Presently he was joined by a lad who was carrying a fine white goose under his arm. They greeted one another, and Hans began to tell of his good luck, and how he had always made such good trades. The boy told him that he was taking the goose to a christening feast. “Just heft her,” he added, taking hold of her by the wings. “Feel how heavy she is. She has been fattened up for the last eight weeks. Anyone who bites into her after she has been roasted will have to wipe the fat from both sides of his mouth.”
“Yes,” said Hans, hefting her with one hand, “she weighs a lot, but my pig is not so bad either.”
Meanwhile the lad looked suspiciously from one side to the other, and shook his head. “Look here, he said at last. “It may not be all right with your pig. In the village through which I passed, the mayor himself had just had one stolen out of its sty. I fear — I fear that you have got hold of it there. They have sent out some people and it would be a bad business if they caught you with the pig. At the very least, you would be shut up in the dark hole.”
Good Hans was terrified. “For goodness’ sake,” he said. “help me out of this fix. You know more about this place than I do. Take my pig and leave me your goose.”
“I am taking a risk,” answered the lad, “but I do not want to be the cause of your getting into trouble.” So he took the cord in his hand, and quickly drove the pig down a bypath. Good Hans, free from care, went homewards with the goose under his arm.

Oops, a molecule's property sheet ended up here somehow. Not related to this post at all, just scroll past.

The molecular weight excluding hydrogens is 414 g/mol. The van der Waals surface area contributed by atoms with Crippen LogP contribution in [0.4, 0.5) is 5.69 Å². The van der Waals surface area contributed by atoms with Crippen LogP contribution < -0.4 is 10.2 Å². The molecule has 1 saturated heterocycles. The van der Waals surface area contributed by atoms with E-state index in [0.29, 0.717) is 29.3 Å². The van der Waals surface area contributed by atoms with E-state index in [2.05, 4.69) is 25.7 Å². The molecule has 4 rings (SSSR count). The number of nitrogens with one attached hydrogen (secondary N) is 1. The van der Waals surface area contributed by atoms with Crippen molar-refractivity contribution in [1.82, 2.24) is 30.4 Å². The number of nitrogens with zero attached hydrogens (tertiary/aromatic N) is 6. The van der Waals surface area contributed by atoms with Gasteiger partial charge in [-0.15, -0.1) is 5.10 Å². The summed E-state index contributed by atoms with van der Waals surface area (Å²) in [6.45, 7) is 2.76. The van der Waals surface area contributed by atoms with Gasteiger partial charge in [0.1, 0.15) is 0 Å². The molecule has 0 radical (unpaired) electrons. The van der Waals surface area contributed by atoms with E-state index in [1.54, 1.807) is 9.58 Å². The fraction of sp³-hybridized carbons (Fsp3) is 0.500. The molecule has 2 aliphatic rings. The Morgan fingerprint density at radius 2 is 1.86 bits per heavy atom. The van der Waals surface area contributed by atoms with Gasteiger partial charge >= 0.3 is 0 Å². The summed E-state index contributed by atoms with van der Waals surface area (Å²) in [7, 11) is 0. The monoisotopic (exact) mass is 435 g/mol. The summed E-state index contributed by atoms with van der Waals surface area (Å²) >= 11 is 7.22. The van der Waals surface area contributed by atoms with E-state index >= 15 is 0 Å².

“When I think about it properly,” he said to himself, “I have even gained by the trade. First there is the good roast meat, then the quantity of fat which will drip from it, and which will give me goose fat for my bread for a quarter of a year, and lastly the beautiful white feathers. I will have my pillow stuffed with them, and then indeed I shall go to sleep without being rocked. How glad my mother will be!”
As he was going through the last village, there stood a scissors grinder with his cart, as his wheel whirred he sang,
“I sharpen scissors and quickly grind,
My coat blows out in the wind behind.”
Hans stood still and looked at him. At last he spoke to him and said, “All’s well with you, as you are so merry with your grinding.”
“Yes,” answered the scissors grinder, “this trade has a golden foundation. A real grinder is a man who as often as he puts his hand into his pocket finds gold in it. But where did you buy that fine goose?”
“I did not buy it, but traded my pig for it.”
“And the pig?”
“I got it for a cow.”
“And the cow?”
“I got it for a horse.”